"If anyone asks who my greatest mentor was in life, it was Mario Creany. He was more than a teacher; he was a good friend. I could talk to him about anything," Bernice (Rose) Silbaugh. Class of 1954.

"I think he was an excellent teacher...he taught us to treat our fellow humans with truth and respect. He disciplined with understanding and without belittlement. He was our friend and our teacher," Shirley (Jackens) Kovach, Class of 1948.

"I was in high school in the '60's. I'm not sure what Mr. Creany's title was, if he was Superintendent or Assistant Principal, but I just remember him being a soft-spoken, always-smiling man. Thank you, Mr. Creany, for being a pleasant memory of my high school days," Judy (Fye) Shultz.

"Mario was not one of my teachers in life since I attended Belsano, Twin Rocks, and Bishop Carroll. But, in my adult life, and many community activities in life, I crossed Mario's path many a time. He's one of the most gracious gentlemen I know. A gentleman and scholar, and I have the greatest respect for the man, though I haven't seen him for years now. But I know that I respect and appreciate this man very much. We need more like him," Trudy Myers.

"My memories of Mr. Creany go back many years. When I think of Mr. Creany, I remember a very popular teacher, who was pleasant, humorous, and dedicated to teaching. He touched my life in a very positive way and I will always think fondly of my days at Nanty Glo High. Thanks, Mr. Creany," Marion (Myers) Butz, Class of 1950.

"Mr. Creany was one of my greatest teachers and a wonderful person. I have never forgotten him. I feel honored to be one of his former students," Donna Lee (Murray) Dunwiddie, Class of 1952.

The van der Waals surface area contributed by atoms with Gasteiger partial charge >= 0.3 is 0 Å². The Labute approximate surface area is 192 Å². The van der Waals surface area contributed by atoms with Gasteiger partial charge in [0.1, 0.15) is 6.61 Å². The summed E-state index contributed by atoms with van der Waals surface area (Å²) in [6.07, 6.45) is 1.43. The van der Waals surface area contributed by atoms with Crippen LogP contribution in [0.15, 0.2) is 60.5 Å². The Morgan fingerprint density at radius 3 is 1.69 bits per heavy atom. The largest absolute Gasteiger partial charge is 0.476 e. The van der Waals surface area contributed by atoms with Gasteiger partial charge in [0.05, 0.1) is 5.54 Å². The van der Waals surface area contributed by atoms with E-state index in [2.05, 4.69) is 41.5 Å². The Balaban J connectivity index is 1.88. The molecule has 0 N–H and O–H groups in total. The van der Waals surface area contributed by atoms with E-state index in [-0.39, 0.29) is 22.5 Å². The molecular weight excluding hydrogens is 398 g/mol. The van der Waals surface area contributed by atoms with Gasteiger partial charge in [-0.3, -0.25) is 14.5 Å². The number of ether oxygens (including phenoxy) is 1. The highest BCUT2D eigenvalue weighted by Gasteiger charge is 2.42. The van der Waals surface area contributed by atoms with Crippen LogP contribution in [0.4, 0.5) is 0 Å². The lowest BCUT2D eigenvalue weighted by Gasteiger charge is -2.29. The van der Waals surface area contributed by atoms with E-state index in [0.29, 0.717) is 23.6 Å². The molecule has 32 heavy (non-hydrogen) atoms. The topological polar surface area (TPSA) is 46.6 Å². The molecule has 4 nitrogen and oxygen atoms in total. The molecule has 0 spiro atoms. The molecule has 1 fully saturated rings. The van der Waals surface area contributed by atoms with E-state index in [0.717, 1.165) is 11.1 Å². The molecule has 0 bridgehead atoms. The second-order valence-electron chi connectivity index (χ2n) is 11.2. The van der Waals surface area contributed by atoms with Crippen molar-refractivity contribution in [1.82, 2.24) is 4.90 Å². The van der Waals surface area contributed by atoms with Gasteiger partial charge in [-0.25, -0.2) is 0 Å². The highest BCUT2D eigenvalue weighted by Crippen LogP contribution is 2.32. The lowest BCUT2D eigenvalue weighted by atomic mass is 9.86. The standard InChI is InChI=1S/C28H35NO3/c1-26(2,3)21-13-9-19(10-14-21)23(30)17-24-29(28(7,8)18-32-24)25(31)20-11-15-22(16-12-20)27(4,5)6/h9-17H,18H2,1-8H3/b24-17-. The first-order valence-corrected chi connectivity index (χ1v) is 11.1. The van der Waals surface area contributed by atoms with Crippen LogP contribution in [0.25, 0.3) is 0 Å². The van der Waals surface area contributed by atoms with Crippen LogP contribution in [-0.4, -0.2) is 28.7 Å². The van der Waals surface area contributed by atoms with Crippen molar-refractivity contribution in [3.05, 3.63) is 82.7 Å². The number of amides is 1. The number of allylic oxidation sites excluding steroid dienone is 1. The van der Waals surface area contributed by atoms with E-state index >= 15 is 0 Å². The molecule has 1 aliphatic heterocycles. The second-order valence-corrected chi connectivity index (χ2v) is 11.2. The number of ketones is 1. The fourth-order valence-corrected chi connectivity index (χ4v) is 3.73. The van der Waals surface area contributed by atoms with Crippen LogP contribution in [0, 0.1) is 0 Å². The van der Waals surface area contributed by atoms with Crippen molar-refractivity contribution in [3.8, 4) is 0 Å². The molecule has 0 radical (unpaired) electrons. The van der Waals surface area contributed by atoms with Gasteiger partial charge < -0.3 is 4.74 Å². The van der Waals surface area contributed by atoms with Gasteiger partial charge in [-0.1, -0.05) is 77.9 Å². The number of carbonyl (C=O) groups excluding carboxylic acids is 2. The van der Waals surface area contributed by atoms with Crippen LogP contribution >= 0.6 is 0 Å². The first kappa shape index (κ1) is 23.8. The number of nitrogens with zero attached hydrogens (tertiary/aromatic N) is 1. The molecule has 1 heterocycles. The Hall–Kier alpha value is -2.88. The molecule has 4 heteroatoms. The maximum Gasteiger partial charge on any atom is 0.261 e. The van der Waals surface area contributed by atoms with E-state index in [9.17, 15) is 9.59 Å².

"I think he was a great guy and a special teacher....he gave credit where credit was due," Shirley (Gamber) Rhoades, Class of 1950.

"He was one great guy," Dave Rhoades.

"All I can say is, he is a wonderful guy. I worked for him selling tickets for skating parties to earn money for our class. He was all for kids," Jim "Gus" Gallagher, Class of 1950.

"I had Mr. Creany as a driver's ed teacher. He was very good. He also taught my mom how to drive; he had classes for older people on the weekends. As a matter of fact, I think he taught the whole family except my dad," Angie (Scappino) Tomlinson, Class of 1964.

"Mr. Creany was the best teacher in the high school. He always seemed to connect with the students. I always looked forward to his class. Schools should have more like him," Dolores "Sally"(Prindle) Bogovich, Class of 1950.

"I remember Mr. Creany just like it was yesterday. He was a teacher who made a real good impression on a student. He was someone you could go to at any time and ask him a question. He was there for you. Thank you so much for the years I spent at Nanty Glo High School. God bless you!" Donna (Gamber) Salyards.

"I remember Mr. Creany telling me at the end of the school term, 'I knew you always did your business math homework in my room, but since you did alright in civics, I never said anything.' I never knew until then he knew what I was doing. He was a great teacher, one of the best I had," Helen (Kankula) Dugan.